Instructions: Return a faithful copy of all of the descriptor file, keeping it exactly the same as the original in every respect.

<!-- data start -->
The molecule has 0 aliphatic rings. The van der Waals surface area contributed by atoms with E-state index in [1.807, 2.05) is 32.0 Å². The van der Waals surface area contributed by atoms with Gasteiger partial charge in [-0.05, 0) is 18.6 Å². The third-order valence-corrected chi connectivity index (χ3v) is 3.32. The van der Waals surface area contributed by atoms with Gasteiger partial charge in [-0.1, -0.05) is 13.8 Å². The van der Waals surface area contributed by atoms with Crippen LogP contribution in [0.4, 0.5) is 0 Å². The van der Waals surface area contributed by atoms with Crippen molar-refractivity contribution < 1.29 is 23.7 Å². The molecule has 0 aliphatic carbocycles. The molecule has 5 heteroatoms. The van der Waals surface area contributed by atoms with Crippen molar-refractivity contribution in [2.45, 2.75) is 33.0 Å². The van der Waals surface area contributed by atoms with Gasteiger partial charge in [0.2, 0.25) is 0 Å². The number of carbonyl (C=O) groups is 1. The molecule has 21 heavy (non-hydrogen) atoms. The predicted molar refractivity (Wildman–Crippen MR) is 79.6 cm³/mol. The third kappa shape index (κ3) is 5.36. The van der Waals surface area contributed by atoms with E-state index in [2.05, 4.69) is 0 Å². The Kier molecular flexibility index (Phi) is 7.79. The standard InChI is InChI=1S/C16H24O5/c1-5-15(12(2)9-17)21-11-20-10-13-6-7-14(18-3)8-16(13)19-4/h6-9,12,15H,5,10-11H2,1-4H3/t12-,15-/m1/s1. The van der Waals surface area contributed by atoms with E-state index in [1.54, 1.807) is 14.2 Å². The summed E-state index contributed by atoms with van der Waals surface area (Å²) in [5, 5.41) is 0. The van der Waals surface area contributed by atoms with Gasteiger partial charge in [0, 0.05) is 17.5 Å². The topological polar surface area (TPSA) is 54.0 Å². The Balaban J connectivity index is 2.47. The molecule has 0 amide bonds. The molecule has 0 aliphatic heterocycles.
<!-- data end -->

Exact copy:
The molecule has 0 aliphatic rings. The van der Waals surface area contributed by atoms with E-state index in [1.807, 2.05) is 32.0 Å². The van der Waals surface area contributed by atoms with Gasteiger partial charge in [-0.05, 0) is 18.6 Å². The third-order valence-corrected chi connectivity index (χ3v) is 3.32. The van der Waals surface area contributed by atoms with Gasteiger partial charge in [-0.1, -0.05) is 13.8 Å². The van der Waals surface area contributed by atoms with Crippen LogP contribution in [0.4, 0.5) is 0 Å². The van der Waals surface area contributed by atoms with Crippen molar-refractivity contribution < 1.29 is 23.7 Å². The molecule has 0 aliphatic carbocycles. The molecule has 5 heteroatoms. The van der Waals surface area contributed by atoms with Crippen molar-refractivity contribution in [2.45, 2.75) is 33.0 Å². The van der Waals surface area contributed by atoms with Gasteiger partial charge in [0.2, 0.25) is 0 Å². The number of carbonyl (C=O) groups is 1. The molecule has 21 heavy (non-hydrogen) atoms. The predicted molar refractivity (Wildman–Crippen MR) is 79.6 cm³/mol. The third kappa shape index (κ3) is 5.36. The van der Waals surface area contributed by atoms with E-state index in [2.05, 4.69) is 0 Å². The Kier molecular flexibility index (Phi) is 7.79. The standard InChI is InChI=1S/C16H24O5/c1-5-15(12(2)9-17)21-11-20-10-13-6-7-14(18-3)8-16(13)19-4/h6-9,12,15H,5,10-11H2,1-4H3/t12-,15-/m1/s1. The van der Waals surface area contributed by atoms with E-state index in [1.54, 1.807) is 14.2 Å². The summed E-state index contributed by atoms with van der Waals surface area (Å²) in [5, 5.41) is 0. The van der Waals surface area contributed by atoms with Gasteiger partial charge in [0, 0.05) is 17.5 Å². The topological polar surface area (TPSA) is 54.0 Å². The Balaban J connectivity index is 2.47. The molecule has 0 amide bonds. The molecule has 0 aliphatic heterocycles.